Women's tennis is boring.
It's a statement, albeit an untrue one, that's been doing the rounds for so long that it's hard to pinpoint exactly when it began.
Serena and Venus Williams have been deemed "boring" because they win too easily, because they've been around too long and, let's face it, because you never quite know what you're going to get with either of them. They are extraordinary champions, and yet their achievements are almost blighted precisely because they have been so successful.
Their peers and successors, meanwhile, have been criticized for not having enough personality, for being too nice to each other and, perhaps most importantly, because they haven't been good enough to beat Serena at her best.
That is not to disrespect those major champions who have seized hard-won victories. Francesca Schiavone, Samantha Stosur, Victoria Azarenka, Li Na and of course Maria Sharapova are no slouches. But for some reason, none of these women have completely enraptured of the tennis-watching world. They are the opposite of Serena: not consistent enough for you to put all your eggs in their basket.
But one player on the scene might be about to change all that: Eugenie Bouchard, a 20-year-old Canadian who on Thursday (9 a.m. ET, ESPN2) will be competing in her second straight Grand Slam semifinal at Roland Garros, against none other than Sharapova.
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Bouchard first burst onto the scene just under two years ago, winning the girls' singles title at Wimbledon. She was already 18, a late bloomer in terms of juniors, who seemed to have the package but perhaps not the drive to make it on the senior stage. Eighteen months later, cheered on by the now infamous "Genie Army," she was competing in a Grand Slam singles semifinal at the Australian Open, giving Li Na a run for her money before Li's eventual victory.
At the time, Bouchard was quietly reflective. "I'm happy with how I did," she is quoted as saying. "I've been working hard my whole life to do this, play at Grand Slams and do well. So I'm just going to go back to the practice courts and keep working hard."
"I'm proud of how I've improved as a player," she is quoted as saying. "But I'm never satisfied with losing. I always want to go further and do better. Sometimes you have to learn."
Bouchard has been true to her word. In the third and final set of her quarterfinal against Carla Suarez Navarro, trailing 1-4, Bouchard seemed to have unravelled. But she found something just in time. Turning the match completely on its head, she won 12 points in a row to get back to 4-4, dropping just one more game to win it.
"She was amazingly aggressive," said commentator Tracy Austin on the BBC telecast. "She struggled, but then boom, she comes right back and rips a backhand up the line on the next point."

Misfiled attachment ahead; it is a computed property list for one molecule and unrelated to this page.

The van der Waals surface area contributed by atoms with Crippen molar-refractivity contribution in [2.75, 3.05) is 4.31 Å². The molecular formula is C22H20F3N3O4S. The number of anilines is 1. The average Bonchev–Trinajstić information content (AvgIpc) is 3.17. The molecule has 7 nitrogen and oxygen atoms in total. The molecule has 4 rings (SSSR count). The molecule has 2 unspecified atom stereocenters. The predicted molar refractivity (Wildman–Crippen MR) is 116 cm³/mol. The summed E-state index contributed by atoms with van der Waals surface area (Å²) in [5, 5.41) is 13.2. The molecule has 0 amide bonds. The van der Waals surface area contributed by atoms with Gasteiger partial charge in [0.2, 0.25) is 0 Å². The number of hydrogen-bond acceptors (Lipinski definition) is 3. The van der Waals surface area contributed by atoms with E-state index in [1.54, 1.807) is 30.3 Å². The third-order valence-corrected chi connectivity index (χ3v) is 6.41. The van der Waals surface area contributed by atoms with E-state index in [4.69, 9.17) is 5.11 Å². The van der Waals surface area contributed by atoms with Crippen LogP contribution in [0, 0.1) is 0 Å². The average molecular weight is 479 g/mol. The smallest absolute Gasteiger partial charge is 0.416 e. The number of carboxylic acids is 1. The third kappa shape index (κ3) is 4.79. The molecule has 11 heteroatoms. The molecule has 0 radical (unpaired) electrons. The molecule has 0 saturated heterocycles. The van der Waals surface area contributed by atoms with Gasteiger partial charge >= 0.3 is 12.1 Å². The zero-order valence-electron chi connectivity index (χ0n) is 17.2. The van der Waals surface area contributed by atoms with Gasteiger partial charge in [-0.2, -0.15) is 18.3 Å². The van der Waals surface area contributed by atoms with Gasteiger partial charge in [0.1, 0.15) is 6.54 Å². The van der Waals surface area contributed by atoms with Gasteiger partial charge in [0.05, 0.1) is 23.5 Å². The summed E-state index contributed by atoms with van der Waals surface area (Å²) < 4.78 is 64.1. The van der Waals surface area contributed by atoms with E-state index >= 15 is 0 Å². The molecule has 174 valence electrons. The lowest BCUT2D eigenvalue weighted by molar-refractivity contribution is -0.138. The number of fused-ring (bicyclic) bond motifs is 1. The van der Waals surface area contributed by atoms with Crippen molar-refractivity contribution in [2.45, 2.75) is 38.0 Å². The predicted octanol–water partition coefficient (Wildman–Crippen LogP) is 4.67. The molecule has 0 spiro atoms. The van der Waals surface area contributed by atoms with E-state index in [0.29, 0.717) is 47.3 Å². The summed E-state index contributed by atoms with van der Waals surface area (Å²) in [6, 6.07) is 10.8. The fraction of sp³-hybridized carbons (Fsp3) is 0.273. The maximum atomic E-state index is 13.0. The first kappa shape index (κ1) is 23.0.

Arguably, the reason behind Bouchard's stratospheric rise into the collective consciousness of tennis fans is that at present, she straddles three worlds.
There is the Bouchard who is happy to be given cuddly toys live on camera, who likes (and is liked back by) Justin Bieber and who is still, by many accounts, not long out of juniors. Young enthusiasts want to be just like her.
There is the Bouchard who dresses up as if she's at the Oscars, a clotheshorse with a fondness for thigh-skimming dresses, who is already being molded by Nike as the successor to Sharapova, the most successful sportswoman on the planet in terms of endorsements. The world wants to watch her.
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And then there is Bouchard the tennis player, a natural athlete who plays smart, sensible tennis, well within her means. She is not flashy when she doesn't need to be, but she has the capacity to turn a match when the moment calls for it. Tennis purists want to play like her.
But do we really know Eugenie Bouchard? Because the one we've seen so far says just the right thing when she has to, does as she's bidden and keeps out of trouble.
By way of example, when asked the simple question of how she likes to eat strawberries, she responded with a perfectly polished answer: "I usually just like them fresh because they are so refreshing. When I am in England I do eat them with cream, but I try to eat not too much because it's probably not the healthiest thing for an athlete."
Quite the response for a 20-year-old. Almost boring.
Which brings us full circle. What makes a tennis player one to watch? Their personality? What they look like? Or the way they play tennis?
All three elements are part of a package. But it is the last that is most important. And that is why Bouchard is worth our attention.
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